Irma Splinkbottom’s Recipe For Cold Fusion Janene Murphy
Irma Splinkbottom loosened the back string of her apron as she shuffled over to the sliding glass door in her kitchen. The temperature on the gauge outside made her hesitate. She knew Fall brought cooler temperatures to the small town of Sapulpa, Oklahoma, but 68 degrees at 2:13 PM. It rankled her to think she’d need to wear a light sweater to go out and pinch the spent blooms on her petunias.
She looked around the kitchen and sighed. With the corn bread in the oven, beef stew simmering on the stove, and forty-seven minutes to go before her husband, Ernest, woke up from his nap, she had nothing to do. Then inspiration hit.
Irma remembered an interview they had with some know-it-all scientist on the Today Show that morning. They talked about cold fusion. Silly terms were used, like ‘electrolysis,’ which her friend Rose said hurt like the dickens, and ‘heavy water,’ which didn’t make a heck of a lot of sense. The scientist said cold fusion could never really work.
Irma shook her head. “Young folks,” she said to herself. “They’re always giving up on things.” They never seemed to go in the right direction either. Of course fusion wouldn’t work if you kept things cold. As an experienced baker, she knew if you wanted to mix things up and make something else, a little heat went a long way. Imagine putting together a pie and not baking it? That wouldn’t do. Cold fusion was a dead end. Warm fusion would work much better. And it didn’t take a bunch of fancy college degrees for her to figure that one out. She decided to give warm fusion a whirl.
At eighty-one years of age, Irma knew someone might think she was a kook for trying. But growing up she had done quite well in science class, chemistry in particular. That’s because she understood the need for precision. She always measured things with utmost care. If the experiment called for ten milligrams of sodium nitrate, that’s just what she’d put in. Not nine milligrams or eleven, but ten. That’s why when the end result was supposed to be light green or the consistency of cream, hers always did — precisely.
That precision carried over to Irma’s kitchen, too. She made sure to only use glass bowls and metal measuring spoons. Things could stick to plastic. If her spaghetti sauce had a quarter teaspoon more oregano than her recipe called for it wouldn’t taste quite right. Ernest would tell her so. “Irma, this sauce just isn’t quite right,” he’d say. Ernest had a discriminating palate.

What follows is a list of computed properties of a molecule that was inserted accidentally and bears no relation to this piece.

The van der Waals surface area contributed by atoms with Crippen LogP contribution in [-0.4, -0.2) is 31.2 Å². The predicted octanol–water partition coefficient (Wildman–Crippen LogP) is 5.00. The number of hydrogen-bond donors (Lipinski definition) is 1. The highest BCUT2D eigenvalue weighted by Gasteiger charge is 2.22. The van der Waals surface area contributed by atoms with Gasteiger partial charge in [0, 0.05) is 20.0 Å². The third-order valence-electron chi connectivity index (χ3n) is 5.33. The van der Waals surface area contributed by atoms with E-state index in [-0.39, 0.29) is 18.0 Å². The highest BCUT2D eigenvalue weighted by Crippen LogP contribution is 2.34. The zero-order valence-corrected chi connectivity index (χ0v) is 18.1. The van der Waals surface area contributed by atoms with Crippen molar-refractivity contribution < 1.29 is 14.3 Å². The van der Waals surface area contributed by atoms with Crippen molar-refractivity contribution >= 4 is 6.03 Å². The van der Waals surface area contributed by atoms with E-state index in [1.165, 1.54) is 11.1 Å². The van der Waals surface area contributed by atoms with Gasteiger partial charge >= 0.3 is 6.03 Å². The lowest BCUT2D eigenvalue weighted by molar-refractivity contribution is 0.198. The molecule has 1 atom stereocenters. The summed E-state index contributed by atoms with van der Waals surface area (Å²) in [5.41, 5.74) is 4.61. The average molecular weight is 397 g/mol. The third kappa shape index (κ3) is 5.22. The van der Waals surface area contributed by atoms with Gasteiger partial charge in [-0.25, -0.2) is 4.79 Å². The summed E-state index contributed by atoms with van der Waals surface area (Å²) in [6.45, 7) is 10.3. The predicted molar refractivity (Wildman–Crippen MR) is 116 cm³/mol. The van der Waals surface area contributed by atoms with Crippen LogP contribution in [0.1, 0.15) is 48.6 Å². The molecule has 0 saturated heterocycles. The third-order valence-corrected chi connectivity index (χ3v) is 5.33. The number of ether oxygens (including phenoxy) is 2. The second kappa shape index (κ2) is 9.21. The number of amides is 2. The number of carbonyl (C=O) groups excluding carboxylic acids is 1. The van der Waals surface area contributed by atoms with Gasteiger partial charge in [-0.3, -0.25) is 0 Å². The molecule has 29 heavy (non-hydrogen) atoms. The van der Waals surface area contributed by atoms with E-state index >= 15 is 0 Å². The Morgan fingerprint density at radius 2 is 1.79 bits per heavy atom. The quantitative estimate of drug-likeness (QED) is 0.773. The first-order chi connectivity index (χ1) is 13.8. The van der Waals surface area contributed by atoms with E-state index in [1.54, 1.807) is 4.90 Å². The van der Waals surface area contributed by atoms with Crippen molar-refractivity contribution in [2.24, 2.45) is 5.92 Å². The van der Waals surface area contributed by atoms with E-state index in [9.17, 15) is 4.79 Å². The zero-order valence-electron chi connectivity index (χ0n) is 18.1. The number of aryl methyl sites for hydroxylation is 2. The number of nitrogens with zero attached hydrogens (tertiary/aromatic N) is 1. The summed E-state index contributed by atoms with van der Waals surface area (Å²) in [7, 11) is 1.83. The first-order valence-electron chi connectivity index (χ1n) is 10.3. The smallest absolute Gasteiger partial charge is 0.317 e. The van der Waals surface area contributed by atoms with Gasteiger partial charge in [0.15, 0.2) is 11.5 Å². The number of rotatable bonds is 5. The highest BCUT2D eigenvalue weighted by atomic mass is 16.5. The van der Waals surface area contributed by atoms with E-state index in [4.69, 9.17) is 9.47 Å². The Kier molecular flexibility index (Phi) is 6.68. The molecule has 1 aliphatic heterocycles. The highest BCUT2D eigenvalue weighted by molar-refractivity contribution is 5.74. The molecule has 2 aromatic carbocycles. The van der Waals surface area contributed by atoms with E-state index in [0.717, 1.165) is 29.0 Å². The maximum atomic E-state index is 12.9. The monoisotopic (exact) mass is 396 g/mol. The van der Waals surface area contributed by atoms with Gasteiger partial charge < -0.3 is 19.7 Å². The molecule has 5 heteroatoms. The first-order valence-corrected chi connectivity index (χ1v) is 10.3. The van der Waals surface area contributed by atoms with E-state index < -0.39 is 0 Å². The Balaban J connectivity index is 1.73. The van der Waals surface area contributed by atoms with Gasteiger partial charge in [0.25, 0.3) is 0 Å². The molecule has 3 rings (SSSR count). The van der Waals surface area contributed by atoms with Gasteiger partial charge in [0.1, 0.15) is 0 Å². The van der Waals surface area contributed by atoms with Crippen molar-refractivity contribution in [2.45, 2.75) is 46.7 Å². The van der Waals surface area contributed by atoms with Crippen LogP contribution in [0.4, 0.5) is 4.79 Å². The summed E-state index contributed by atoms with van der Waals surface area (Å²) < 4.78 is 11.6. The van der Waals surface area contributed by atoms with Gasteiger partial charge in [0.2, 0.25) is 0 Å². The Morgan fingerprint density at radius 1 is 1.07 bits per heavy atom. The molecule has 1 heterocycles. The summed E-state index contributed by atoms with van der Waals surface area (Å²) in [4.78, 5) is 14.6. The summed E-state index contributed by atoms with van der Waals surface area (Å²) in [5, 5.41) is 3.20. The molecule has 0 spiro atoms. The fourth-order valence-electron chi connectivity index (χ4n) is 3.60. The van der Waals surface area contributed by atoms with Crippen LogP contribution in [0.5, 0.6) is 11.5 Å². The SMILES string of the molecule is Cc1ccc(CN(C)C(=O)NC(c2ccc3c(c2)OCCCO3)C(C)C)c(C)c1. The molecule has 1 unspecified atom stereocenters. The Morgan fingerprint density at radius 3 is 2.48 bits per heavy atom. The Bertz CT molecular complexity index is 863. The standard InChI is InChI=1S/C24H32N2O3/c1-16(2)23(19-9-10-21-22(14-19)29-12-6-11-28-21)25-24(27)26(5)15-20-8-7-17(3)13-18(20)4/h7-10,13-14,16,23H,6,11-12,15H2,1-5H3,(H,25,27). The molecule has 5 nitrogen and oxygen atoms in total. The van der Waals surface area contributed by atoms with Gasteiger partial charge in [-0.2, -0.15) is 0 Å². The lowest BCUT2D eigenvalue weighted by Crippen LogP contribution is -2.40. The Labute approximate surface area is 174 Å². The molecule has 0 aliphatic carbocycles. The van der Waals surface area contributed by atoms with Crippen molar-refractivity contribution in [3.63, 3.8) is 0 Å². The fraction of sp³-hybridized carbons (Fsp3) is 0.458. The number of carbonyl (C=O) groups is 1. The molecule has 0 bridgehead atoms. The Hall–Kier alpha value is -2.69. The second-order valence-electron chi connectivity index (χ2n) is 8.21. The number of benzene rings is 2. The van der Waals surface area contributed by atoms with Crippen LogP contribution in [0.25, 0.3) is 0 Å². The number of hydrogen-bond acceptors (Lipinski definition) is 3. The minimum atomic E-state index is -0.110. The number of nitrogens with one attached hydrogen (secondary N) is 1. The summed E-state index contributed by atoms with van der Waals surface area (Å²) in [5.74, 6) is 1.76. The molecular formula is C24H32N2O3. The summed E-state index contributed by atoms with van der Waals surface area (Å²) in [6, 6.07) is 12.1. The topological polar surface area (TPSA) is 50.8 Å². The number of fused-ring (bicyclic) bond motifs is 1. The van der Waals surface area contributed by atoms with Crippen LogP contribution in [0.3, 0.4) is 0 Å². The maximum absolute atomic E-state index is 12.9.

Irma went over to her microwave, which she considered the number one most important invention over the last fifty years. She relished all the different buttons and had read the manual carefully to make sure she knew how everything worked. Irma was no fool, though. When she bought hers it came with a metal rack inside. With her scientific background she knew you couldn’t put metal in a microwave. That would burn it up. She figured the manufacturer probably put it in there so unsuspecting souls would be conned into buying another one. But not Irma. Her metal rack was resting nicely in a 9×13 inch Pyrex pan in the cabinet next to the dishwasher, out of harm’s way.
She thought a moment, then pulled out the necessary ingredients. First up, of course, was water. Irma had gathered that much from the interview. She opened the upper cabinet and pulled out her measuring cup.
Next up was baking powder. Now even with her scientific mind, Irma couldn’t help but think of baking powder as pure magic. How else could it make bread rise three times the size it should? Baking powder had to be involved, that she knew for certain.
Irma got the salt, too. Back in 1976 she had visited her cousin, Betty, in San Bernadino, California. They drove to the ocean, and Irma remembered how easily she could float compared to swimming in Lake Sahoma. The salt water seemed heavier, and she felt lighter. When the scientist talked about ‘heavy water’ in the interview, that’s probably what he meant.
Irma knew it was all about precision anyway, just like in science class. Fusion might not come from a half a cup water, one sixteenth of a teaspoon salt, and an eighth of a teaspoon baking powder microwaved at forty percent power for two minutes and twenty five seconds. But what about half a cup water, one sixteenth of a teaspoon salt, and one quarter of a teaspoon baking powder on thirty percent power for two minutes and fifty-two seconds? The possibilities were endless. One combination might just be the ticket.
Irma’s first attempt bore limited results, but by her eighth try she actually heard a little pop go off in her microwave. By her eleventh try, the glass bowl she used actually broke into chunks. Irma was getting somewhere.
As for her twelfth try? Irma was no fool. If it meant fusion, the microwave door might just blow clean off. She decided to hustle into the laundry room. It was just off the kitchen, and she could throw in a load of socks while she was at it.
Irma popped in her ingredients then scooted over to the washer, listening to the microwave’s gentle hum as she measured exactly three-quarters of a cup of Tide. Then it occurred to her. “I bet there’s money in this if I get it right.” Irma leaned on the washer and envisioned a trip to Branson, Missouri, even though seeing Kenny Rogers wouldn’t be the same after his botched plastic surgery.
That was Irma’s last thought.
The crater from the blast was 22.3 feet deep and .87 miles wide. The authorities suspected terrorism, but no one could figure out who would consider consider Shady Oaks Retirement Village a threat. They never did discover it was Irma Splinkbottom’s recipe for cold — strike that — warm fusion.
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